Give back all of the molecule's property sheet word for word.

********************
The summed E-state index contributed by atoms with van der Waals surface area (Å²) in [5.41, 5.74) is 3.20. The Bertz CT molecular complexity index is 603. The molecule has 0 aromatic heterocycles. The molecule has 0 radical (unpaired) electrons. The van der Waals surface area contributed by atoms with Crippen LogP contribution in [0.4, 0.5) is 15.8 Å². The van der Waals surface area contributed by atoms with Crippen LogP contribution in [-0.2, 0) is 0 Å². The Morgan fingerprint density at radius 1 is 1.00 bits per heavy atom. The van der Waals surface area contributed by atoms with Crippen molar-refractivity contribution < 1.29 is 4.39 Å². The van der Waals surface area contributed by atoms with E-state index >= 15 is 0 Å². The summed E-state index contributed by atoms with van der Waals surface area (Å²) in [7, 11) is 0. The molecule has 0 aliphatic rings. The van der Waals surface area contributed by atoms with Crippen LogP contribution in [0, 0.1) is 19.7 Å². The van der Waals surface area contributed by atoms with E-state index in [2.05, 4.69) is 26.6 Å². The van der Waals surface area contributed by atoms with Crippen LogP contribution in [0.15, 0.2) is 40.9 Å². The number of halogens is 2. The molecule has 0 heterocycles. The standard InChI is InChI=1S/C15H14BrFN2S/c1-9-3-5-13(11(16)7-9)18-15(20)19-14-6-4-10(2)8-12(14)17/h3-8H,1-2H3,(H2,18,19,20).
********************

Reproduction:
The summed E-state index contributed by atoms with van der Waals surface area (Å²) in [5.41, 5.74) is 3.20. The Bertz CT molecular complexity index is 603. The molecule has 0 aromatic heterocycles. The molecule has 0 radical (unpaired) electrons. The van der Waals surface area contributed by atoms with Crippen LogP contribution in [0.4, 0.5) is 15.8 Å². The van der Waals surface area contributed by atoms with Crippen LogP contribution in [-0.2, 0) is 0 Å². The Morgan fingerprint density at radius 1 is 1.00 bits per heavy atom. The van der Waals surface area contributed by atoms with Crippen molar-refractivity contribution < 1.29 is 4.39 Å². The van der Waals surface area contributed by atoms with E-state index >= 15 is 0 Å². The summed E-state index contributed by atoms with van der Waals surface area (Å²) in [7, 11) is 0. The molecule has 0 aliphatic rings. The van der Waals surface area contributed by atoms with Crippen LogP contribution in [0, 0.1) is 19.7 Å². The van der Waals surface area contributed by atoms with E-state index in [2.05, 4.69) is 26.6 Å². The van der Waals surface area contributed by atoms with Crippen LogP contribution in [0.15, 0.2) is 40.9 Å². The number of halogens is 2. The molecule has 0 heterocycles. The standard InChI is InChI=1S/C15H14BrFN2S/c1-9-3-5-13(11(16)7-9)18-15(20)19-14-6-4-10(2)8-12(14)17/h3-8H,1-2H3,(H2,18,19,20).